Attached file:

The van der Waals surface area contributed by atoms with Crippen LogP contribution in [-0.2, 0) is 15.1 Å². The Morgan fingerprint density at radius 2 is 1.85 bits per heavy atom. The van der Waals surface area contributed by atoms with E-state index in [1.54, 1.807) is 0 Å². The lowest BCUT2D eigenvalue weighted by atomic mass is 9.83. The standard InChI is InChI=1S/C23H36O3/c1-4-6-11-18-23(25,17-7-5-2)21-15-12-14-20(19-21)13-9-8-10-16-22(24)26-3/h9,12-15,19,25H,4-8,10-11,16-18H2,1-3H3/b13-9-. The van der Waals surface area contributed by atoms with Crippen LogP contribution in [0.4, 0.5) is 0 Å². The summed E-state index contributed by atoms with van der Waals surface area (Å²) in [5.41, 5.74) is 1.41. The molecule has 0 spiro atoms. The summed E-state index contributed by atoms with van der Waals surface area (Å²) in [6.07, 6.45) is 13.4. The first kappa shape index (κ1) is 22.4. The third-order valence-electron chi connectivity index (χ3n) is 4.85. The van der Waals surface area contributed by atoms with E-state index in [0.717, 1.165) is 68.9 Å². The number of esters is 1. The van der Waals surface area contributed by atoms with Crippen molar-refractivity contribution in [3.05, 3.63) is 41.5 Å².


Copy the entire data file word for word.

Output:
The van der Waals surface area contributed by atoms with Crippen LogP contribution in [-0.2, 0) is 15.1 Å². The Morgan fingerprint density at radius 2 is 1.85 bits per heavy atom. The van der Waals surface area contributed by atoms with E-state index in [1.54, 1.807) is 0 Å². The lowest BCUT2D eigenvalue weighted by atomic mass is 9.83. The standard InChI is InChI=1S/C23H36O3/c1-4-6-11-18-23(25,17-7-5-2)21-15-12-14-20(19-21)13-9-8-10-16-22(24)26-3/h9,12-15,19,25H,4-8,10-11,16-18H2,1-3H3/b13-9-. The van der Waals surface area contributed by atoms with Crippen LogP contribution in [0.4, 0.5) is 0 Å². The summed E-state index contributed by atoms with van der Waals surface area (Å²) in [5.41, 5.74) is 1.41. The molecule has 0 spiro atoms. The summed E-state index contributed by atoms with van der Waals surface area (Å²) in [6.07, 6.45) is 13.4. The first kappa shape index (κ1) is 22.4. The third-order valence-electron chi connectivity index (χ3n) is 4.85. The van der Waals surface area contributed by atoms with E-state index in [0.717, 1.165) is 68.9 Å². The number of esters is 1. The van der Waals surface area contributed by atoms with Crippen molar-refractivity contribution in [3.05, 3.63) is 41.5 Å².